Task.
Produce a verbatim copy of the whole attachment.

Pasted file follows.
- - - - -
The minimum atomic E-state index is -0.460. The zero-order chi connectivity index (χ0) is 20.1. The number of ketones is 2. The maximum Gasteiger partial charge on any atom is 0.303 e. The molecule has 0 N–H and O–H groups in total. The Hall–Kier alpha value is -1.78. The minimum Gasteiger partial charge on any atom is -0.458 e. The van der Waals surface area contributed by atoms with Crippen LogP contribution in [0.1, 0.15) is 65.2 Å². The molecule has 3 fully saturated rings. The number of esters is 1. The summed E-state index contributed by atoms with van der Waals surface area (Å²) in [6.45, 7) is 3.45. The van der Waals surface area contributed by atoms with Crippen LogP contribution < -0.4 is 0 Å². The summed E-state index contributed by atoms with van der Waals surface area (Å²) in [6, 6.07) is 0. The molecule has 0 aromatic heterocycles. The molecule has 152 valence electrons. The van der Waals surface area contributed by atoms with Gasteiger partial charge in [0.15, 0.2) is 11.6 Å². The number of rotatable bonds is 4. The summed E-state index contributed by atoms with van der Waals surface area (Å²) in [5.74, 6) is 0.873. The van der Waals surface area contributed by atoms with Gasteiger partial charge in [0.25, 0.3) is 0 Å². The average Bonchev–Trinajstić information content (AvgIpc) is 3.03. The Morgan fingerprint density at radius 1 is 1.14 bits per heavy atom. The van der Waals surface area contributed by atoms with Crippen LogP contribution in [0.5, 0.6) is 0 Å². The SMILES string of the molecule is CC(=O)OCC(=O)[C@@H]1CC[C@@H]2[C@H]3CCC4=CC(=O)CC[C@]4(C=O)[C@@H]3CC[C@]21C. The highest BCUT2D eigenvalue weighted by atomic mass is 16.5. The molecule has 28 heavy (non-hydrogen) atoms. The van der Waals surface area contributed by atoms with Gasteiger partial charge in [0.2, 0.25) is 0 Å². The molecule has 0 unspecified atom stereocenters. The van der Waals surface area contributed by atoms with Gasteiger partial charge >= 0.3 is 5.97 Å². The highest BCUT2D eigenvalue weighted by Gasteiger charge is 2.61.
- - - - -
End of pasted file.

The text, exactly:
The minimum atomic E-state index is -0.460. The zero-order chi connectivity index (χ0) is 20.1. The number of ketones is 2. The maximum Gasteiger partial charge on any atom is 0.303 e. The molecule has 0 N–H and O–H groups in total. The Hall–Kier alpha value is -1.78. The minimum Gasteiger partial charge on any atom is -0.458 e. The van der Waals surface area contributed by atoms with Crippen LogP contribution in [0.1, 0.15) is 65.2 Å². The molecule has 3 fully saturated rings. The number of esters is 1. The summed E-state index contributed by atoms with van der Waals surface area (Å²) in [6.45, 7) is 3.45. The van der Waals surface area contributed by atoms with Crippen LogP contribution < -0.4 is 0 Å². The summed E-state index contributed by atoms with van der Waals surface area (Å²) in [6, 6.07) is 0. The molecule has 0 aromatic heterocycles. The molecule has 152 valence electrons. The van der Waals surface area contributed by atoms with Gasteiger partial charge in [0.15, 0.2) is 11.6 Å². The number of rotatable bonds is 4. The summed E-state index contributed by atoms with van der Waals surface area (Å²) in [5.74, 6) is 0.873. The van der Waals surface area contributed by atoms with Gasteiger partial charge in [0.25, 0.3) is 0 Å². The average Bonchev–Trinajstić information content (AvgIpc) is 3.03. The Morgan fingerprint density at radius 1 is 1.14 bits per heavy atom. The van der Waals surface area contributed by atoms with Crippen LogP contribution in [0.5, 0.6) is 0 Å². The SMILES string of the molecule is CC(=O)OCC(=O)[C@@H]1CC[C@@H]2[C@H]3CCC4=CC(=O)CC[C@]4(C=O)[C@@H]3CC[C@]21C. The highest BCUT2D eigenvalue weighted by atomic mass is 16.5. The molecule has 28 heavy (non-hydrogen) atoms. The van der Waals surface area contributed by atoms with Gasteiger partial charge in [0.2, 0.25) is 0 Å². The molecule has 0 unspecified atom stereocenters. The van der Waals surface area contributed by atoms with Gasteiger partial charge >= 0.3 is 5.97 Å². The highest BCUT2D eigenvalue weighted by Gasteiger charge is 2.61.